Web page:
New EIA report tracks U.S. energy use looking back to July 4, 1776

There are some government agencies you’ve just gotta love. The EIA is one of them. A newly published dataset tells why.

On the eve of the U.S.A.’s Independence Day celebration, the EIA published an overall history of energy in the U.S. from 1776 through today.

The founding fathers lived in an era that was very different from today, and their use of energy was no exception. Wood was the only fuel consumed in 1776, albeit at rates that are miniscule by today’s standards.

242 years ago:  wood was the fuel of choice

The EIA estimates the U.S. consumed 250 trillion BTU that year, compared to 98,000 trillion BTU in 2017. For scale, 250 trillion BTU in a year is comparable to consuming 660 MMcf/d of gas, or 120 MBOPD.

American energy consumption gradually rose from 1776 through 1850, as the country’s population, and the country itself, grew.

The advent of coal, birth of industrialization

The first major shift came around 1850, when coal consumption began in earnest. Coal fueled the industrialization of the U.S., and it surpassed wood as the country’s largest source of energy around 1885. Coal demand in the early 1900’s was considerable, and the U.S. consumed more coal in the 1920s and 1950s than it did in 2017.

While coal fueled the first energy revolution in the U.S., oil and natural gas were close behind. The U.S. began consuming oil in 1860, when the first pioneers began drilling wells in Pennsylvania. Oil consumption did not grow nearly as rapidly as coal, however, and it took about 45 years for the U.S. oil industry to become a major business. Discoveries of plays like Spindletop in East Texas in 1901 revealed massive volumes of oil, and the rise of the automobile meant oil demand was considerable.

Next up: NatGas

Natural gas consumption followed a similar pattern. Gas consumption began in the mid 1880’s, but grew gradually for the first 45 years. The introduction of high pressure pipelines in the early 1900’s made gas much more viable on a national level, and consumption quickly took off.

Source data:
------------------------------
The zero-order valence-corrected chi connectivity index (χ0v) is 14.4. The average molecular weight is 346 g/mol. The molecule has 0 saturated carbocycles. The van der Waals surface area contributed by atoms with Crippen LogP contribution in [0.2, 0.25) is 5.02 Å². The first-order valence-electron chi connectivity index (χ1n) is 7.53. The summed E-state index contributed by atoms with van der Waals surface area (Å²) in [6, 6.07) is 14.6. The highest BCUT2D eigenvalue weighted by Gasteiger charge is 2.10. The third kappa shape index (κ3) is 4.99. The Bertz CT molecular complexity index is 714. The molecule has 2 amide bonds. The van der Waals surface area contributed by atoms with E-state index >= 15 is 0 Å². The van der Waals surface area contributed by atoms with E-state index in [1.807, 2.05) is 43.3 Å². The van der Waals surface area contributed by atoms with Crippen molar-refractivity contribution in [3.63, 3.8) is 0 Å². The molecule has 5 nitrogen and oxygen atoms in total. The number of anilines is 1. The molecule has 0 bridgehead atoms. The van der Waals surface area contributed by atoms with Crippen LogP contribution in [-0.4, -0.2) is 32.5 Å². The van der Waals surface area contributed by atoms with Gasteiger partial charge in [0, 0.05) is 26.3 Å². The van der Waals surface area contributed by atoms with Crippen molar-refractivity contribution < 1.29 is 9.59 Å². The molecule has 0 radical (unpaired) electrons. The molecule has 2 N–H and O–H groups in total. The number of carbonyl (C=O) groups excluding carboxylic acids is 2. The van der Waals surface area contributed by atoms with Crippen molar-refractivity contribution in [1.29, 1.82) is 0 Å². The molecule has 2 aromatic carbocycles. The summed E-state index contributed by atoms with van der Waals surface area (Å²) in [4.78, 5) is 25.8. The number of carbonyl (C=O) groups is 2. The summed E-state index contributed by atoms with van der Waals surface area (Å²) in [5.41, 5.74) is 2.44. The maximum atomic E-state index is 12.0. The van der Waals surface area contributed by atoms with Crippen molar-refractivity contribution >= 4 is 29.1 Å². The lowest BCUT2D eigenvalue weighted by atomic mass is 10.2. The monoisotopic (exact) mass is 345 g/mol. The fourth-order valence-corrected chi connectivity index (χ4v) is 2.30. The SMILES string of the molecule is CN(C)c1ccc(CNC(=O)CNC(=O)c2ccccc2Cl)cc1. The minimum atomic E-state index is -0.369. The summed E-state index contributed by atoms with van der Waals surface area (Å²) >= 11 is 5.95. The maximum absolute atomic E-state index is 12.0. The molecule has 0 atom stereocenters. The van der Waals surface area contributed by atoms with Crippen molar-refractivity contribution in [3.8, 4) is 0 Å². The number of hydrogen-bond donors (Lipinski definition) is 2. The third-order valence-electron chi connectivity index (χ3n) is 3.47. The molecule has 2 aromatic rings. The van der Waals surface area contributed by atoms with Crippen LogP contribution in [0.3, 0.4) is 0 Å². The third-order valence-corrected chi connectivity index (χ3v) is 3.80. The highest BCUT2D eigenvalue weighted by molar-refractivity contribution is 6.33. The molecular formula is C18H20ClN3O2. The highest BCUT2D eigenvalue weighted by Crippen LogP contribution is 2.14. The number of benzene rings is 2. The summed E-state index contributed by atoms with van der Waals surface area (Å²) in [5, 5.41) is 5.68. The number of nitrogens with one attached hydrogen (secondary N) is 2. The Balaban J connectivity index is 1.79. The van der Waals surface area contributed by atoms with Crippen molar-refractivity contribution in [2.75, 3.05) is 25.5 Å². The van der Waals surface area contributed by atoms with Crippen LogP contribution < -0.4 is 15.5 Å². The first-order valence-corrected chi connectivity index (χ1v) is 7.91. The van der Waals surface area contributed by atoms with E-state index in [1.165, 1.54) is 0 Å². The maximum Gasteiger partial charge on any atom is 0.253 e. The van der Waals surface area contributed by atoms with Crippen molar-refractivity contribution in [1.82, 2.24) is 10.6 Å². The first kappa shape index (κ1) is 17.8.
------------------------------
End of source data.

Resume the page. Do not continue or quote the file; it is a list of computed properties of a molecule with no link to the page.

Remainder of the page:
Hydroelectric, nuclear, solar and wind energy have each been added to the country’s energy mix since then, but none has matched the consumption of oil, gas and coal.

Independence Day Time Warp: U.S.A.’s Early Days Were Powered by 100% Renewable Energy – EIA

Source: EIA

Wood is a surprisingly popular energy source in the USA – for industrial customers

While wood power has been utterly surpassed by coal, gas and oil, consumers have not abandoned the oldest fuel, and wood power is surprisingly popular.

The EIA reports the U.S. consumed 2,145 trillion BTU of wood energy in 2017, comparable to the level consumed in 1850, when wood was essentially the only energy source available.

Most of this energy is used by industrial consumers, particularly wood and paper plants. The wood and paper industry commonly burns waste wood to produce steam and electricity, as this saves money that would otherwise be spent on fuel. Coal-burning power plants also can consume wood chips to reduce sulfur emissions.

Second most popular renewable energy source in the U.S. all the way till 2017: wood

Wood power was, in fact, the second most popular renewable energy source until very recently.

Wind energy in the U.S., which has attracted so much attention in recent years, only surpassed wood energy in 2017. Solar power is still far below wood power, with only 775 trillion BTU consumed in 2017, or only 36% of wood consumption.

Independence Day Time Warp: U.S.A.’s Early Days Were Powered by 100% Renewable Energy – EIA

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